University of Richmond School of Law
Yale Law Journal, Vol. 116 Pocket Part, No. 348, 2007
Written for the Yale Law Journal's online Pocket Part, this is a much shorter and (I hope) more accessible iteration of my earlier paper, Risk Aversion and Rights Accretion in Intellectual Property Law, 116 Yale L.J. 882 (2007). It summarizes that paper's central point - i.e., that intellectual property entitlements are growing not just because of expansive court decisions and legislative enactments, but also because of seemingly sensible, risk-averse licensing decisions that inadvertently feed back into legal doctrine - and then explores how this phenomenon might apply to (and be manipulated by) enterprises such as Google Book Search.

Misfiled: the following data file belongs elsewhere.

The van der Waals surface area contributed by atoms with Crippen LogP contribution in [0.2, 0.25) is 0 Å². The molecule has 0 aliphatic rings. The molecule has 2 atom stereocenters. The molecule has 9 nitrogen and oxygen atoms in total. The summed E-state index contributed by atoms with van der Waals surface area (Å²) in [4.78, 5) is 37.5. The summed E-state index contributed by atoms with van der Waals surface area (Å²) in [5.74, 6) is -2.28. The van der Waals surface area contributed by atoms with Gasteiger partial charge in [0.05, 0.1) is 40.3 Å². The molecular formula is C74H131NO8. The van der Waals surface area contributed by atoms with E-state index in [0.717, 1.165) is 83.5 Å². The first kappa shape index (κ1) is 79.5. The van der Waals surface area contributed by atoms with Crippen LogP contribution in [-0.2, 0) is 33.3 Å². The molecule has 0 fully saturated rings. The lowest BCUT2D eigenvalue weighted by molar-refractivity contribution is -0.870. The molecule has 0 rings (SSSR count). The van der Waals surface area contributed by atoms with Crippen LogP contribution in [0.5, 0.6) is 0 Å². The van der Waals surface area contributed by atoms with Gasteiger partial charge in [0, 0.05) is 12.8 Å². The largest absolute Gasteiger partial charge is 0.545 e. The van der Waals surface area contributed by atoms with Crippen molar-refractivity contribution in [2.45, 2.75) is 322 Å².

Number of Pages in PDF File: 4
Keywords: copyright, trademark, patent, intellectual property, market, licensing, licenses, risk, risk aversion, persuasion knowledge, fair use, confusion, nonobviousness, sponsorship, feedback, doctrinal, accretion
JEL Classification: D81, K41, K42, K39Accepted Paper Series
Date posted: July 18, 2007
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